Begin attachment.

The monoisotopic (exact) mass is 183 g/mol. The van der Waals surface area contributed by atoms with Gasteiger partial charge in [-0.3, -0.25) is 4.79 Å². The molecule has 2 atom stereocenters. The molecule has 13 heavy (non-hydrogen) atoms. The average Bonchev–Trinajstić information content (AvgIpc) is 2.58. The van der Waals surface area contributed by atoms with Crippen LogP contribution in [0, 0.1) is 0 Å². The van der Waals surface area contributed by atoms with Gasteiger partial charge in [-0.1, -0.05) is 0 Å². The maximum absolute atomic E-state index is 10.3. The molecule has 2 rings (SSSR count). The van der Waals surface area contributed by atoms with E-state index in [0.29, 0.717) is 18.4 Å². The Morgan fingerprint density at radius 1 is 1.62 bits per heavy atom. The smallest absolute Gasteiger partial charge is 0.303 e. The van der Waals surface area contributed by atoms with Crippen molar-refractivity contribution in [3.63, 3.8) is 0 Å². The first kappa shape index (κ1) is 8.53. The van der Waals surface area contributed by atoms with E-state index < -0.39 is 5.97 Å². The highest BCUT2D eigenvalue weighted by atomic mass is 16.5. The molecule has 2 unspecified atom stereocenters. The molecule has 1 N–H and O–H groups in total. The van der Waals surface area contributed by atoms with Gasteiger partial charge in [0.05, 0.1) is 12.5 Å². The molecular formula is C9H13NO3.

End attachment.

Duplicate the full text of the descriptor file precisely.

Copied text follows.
The monoisotopic (exact) mass is 183 g/mol. The van der Waals surface area contributed by atoms with Gasteiger partial charge in [-0.3, -0.25) is 4.79 Å². The molecule has 2 atom stereocenters. The molecule has 13 heavy (non-hydrogen) atoms. The average Bonchev–Trinajstić information content (AvgIpc) is 2.58. The van der Waals surface area contributed by atoms with Crippen LogP contribution in [0, 0.1) is 0 Å². The van der Waals surface area contributed by atoms with Gasteiger partial charge in [-0.1, -0.05) is 0 Å². The maximum absolute atomic E-state index is 10.3. The molecule has 2 rings (SSSR count). The van der Waals surface area contributed by atoms with E-state index in [0.29, 0.717) is 18.4 Å². The Morgan fingerprint density at radius 1 is 1.62 bits per heavy atom. The smallest absolute Gasteiger partial charge is 0.303 e. The van der Waals surface area contributed by atoms with Crippen molar-refractivity contribution in [3.63, 3.8) is 0 Å². The first kappa shape index (κ1) is 8.53. The van der Waals surface area contributed by atoms with E-state index < -0.39 is 5.97 Å². The highest BCUT2D eigenvalue weighted by atomic mass is 16.5. The molecule has 2 unspecified atom stereocenters. The molecule has 1 N–H and O–H groups in total. The van der Waals surface area contributed by atoms with Gasteiger partial charge in [0.05, 0.1) is 12.5 Å². The molecular formula is C9H13NO3.